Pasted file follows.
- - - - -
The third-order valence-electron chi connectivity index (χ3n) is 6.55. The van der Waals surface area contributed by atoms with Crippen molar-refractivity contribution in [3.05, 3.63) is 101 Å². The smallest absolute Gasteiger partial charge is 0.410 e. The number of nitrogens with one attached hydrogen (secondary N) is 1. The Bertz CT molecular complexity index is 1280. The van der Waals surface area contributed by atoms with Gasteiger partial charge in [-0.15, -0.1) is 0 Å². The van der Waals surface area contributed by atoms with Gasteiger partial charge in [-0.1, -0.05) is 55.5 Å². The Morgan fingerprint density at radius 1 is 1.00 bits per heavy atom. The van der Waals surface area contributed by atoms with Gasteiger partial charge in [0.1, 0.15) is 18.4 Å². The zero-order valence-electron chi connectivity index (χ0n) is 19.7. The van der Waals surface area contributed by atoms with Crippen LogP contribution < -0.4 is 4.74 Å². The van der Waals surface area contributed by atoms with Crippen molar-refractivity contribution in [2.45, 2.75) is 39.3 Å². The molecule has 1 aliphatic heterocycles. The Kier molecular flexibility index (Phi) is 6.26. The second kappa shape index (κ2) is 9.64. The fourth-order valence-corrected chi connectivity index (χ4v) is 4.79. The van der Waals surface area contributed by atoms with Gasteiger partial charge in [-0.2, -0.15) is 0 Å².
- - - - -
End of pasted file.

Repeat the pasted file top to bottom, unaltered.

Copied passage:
The third-order valence-electron chi connectivity index (χ3n) is 6.55. The van der Waals surface area contributed by atoms with Crippen molar-refractivity contribution in [3.05, 3.63) is 101 Å². The smallest absolute Gasteiger partial charge is 0.410 e. The number of nitrogens with one attached hydrogen (secondary N) is 1. The Bertz CT molecular complexity index is 1280. The van der Waals surface area contributed by atoms with Gasteiger partial charge in [-0.15, -0.1) is 0 Å². The van der Waals surface area contributed by atoms with Gasteiger partial charge in [-0.1, -0.05) is 55.5 Å². The Morgan fingerprint density at radius 1 is 1.00 bits per heavy atom. The van der Waals surface area contributed by atoms with Gasteiger partial charge in [0.1, 0.15) is 18.4 Å². The zero-order valence-electron chi connectivity index (χ0n) is 19.7. The van der Waals surface area contributed by atoms with Crippen LogP contribution < -0.4 is 4.74 Å². The van der Waals surface area contributed by atoms with Crippen molar-refractivity contribution in [2.45, 2.75) is 39.3 Å². The molecule has 1 aliphatic heterocycles. The Kier molecular flexibility index (Phi) is 6.26. The second kappa shape index (κ2) is 9.64. The fourth-order valence-corrected chi connectivity index (χ4v) is 4.79. The van der Waals surface area contributed by atoms with Gasteiger partial charge in [-0.2, -0.15) is 0 Å².